Want to keep your building cool? Add ice to your air conditioner

Want to keep your building cool? Add ice to your air conditioner

Summary: Thermal storage company Ice Energy is helping more than 40 commercial buildings in Redding, Calif., reduce electricity costs and it is about to add more.

TOPICS: Emerging Tech

When most people hear the word "energy storage" they think of big lithium-ion batteries like the ones being used to support various renewable energy experiments.

Ice Energy of Glendale, Calif., hopes to help change that perception with its thermal energy storage technology, which basically uses ice to help reduce the electricity load in buildings. 

During off-peak hours, the company's Ice Bear units store up ice. The cooling nature of the melting ice can be used during other parts of the day to help defray the costs of running commercial direct exchange air-conditioners.


I wrote about a similar concept about two years ago, when I interviewed CALMAC, a New Jersey ice rink maker that has sold its IceBank ice storage technology to plenty of high-profile companies, including the Bank of America.

The main difference between what the two companies are doing is that Ice Energy is focused on much smaller buildings such as retail stores, convenience stores or campus buildings. In addition, its units can be distributed across multiple buildings.

That latter distinction is one reason that the company is focused on selling its technology to utility companies, said Mike Hopkins, executive vice president of corporate development and legal for the company. The Ice Energy can help utilities forego the costs of having to add more generating capacity.

"Our projects are being purchased by utilities to deal with specific peak problems," Hopkins said.

To get an idea of how Ice Energy's technology might be used, consider its relationship with the Redding Electric Utility (REU) in Redding, Calif.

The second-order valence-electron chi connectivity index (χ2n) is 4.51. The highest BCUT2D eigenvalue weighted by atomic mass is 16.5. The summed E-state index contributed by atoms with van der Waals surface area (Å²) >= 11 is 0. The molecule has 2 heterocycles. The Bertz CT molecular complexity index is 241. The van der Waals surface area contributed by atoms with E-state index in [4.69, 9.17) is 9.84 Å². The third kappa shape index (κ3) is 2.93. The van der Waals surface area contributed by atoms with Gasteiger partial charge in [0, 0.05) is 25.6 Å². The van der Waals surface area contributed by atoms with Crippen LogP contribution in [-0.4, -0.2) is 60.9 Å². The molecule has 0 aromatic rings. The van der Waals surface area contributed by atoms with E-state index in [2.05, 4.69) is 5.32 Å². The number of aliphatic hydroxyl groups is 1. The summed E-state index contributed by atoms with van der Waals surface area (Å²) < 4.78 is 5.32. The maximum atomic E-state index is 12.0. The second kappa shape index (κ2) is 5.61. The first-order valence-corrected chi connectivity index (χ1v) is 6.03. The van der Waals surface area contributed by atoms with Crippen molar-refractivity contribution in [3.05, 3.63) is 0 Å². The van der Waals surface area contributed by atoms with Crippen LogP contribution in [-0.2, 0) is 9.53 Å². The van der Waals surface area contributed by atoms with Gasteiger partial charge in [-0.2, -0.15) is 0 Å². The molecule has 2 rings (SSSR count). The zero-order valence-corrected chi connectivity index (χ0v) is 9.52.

The utility company has created a thermal energy storage program that currently works across 40 buildings in the district to help offset electricity demands during peak period. The installation is supported by the utility, rather than by the individual building owners. The Redding city council voted in June to extend the program to more buildings, which could help reduce peak power demand by up to 6 megawatts over five years, Ice Energy said.

"After more than seven years of evaluation, installation and analysis, the Ice Bear product has proven to be a good fit for the Redding community and a cost-effective means of shifting on-peak air conditioning demand to off-peak hours," said Barry Tiptin, REU utility director.

Ice Energy figures the lifetime of its Ice Energy units at approximately 25 years. 

Topic: Emerging Tech

Kick off your day with ZDNet's daily email newsletter. It's the freshest tech news and opinion, served hot. Get it.


Log in or register to join the discussion
  • Skeptic

    I don't see how this can possibly make thermodynamic sense. But I guess when your commercial properties are designed for aesthetics over efficiency, and your power grid can't satisfy peak demands I guess this can work in some perverted economic sense.
    • Common misconception

      It's not that the power grid doesn't have enough power - it's that they sell off too much of it in commodity trading. If they kept every little bit of power that they generate to local markets only, you would never have a brown-out. And "peak-demand" periods would never exist.
    • Simple...

      Night time ambient temperatures tend to be much cooler. So it's a lot easier to create cool, when the air is cool. So when it's 70 degrees at night, you create a block of ice.

      Now, when it's 90 degrees during the day. That ice is helping to cool the air flowing to the heatpump. The heatpump can more easily extract "cool" from the air that's had it's temperature dropped by the ice already.

      Difference of needing to bring the temp down from 80 vs 90 degrees. Sure the ice will eventually melt, but the thought is that it can help get through the peak of the day (morn-to afternoon), and thus reduce the cost of cooling.

      Makes thermodynamic sense to me.
    • Not about total energy consumption

      It is about managing the peaks. If you can use the energy when demand is lower, less total capacity is needed. Electric power capacity is a peak issue. Because storage is difficult, we cannot yet effectively generate based on average consumption. This is a method of storage to help move cooling closer to an average need model than peak need model, allowing it to be stored when other demands are lower.
  • Send a reporter to

    Qualcomm Building Q to see their ice storage unit. Works great, but if you run out of ice you'd better be sure you aren't in the middle of an ISO brown-out, because you have to shut down the computers in a hurry!
    Tony Burzio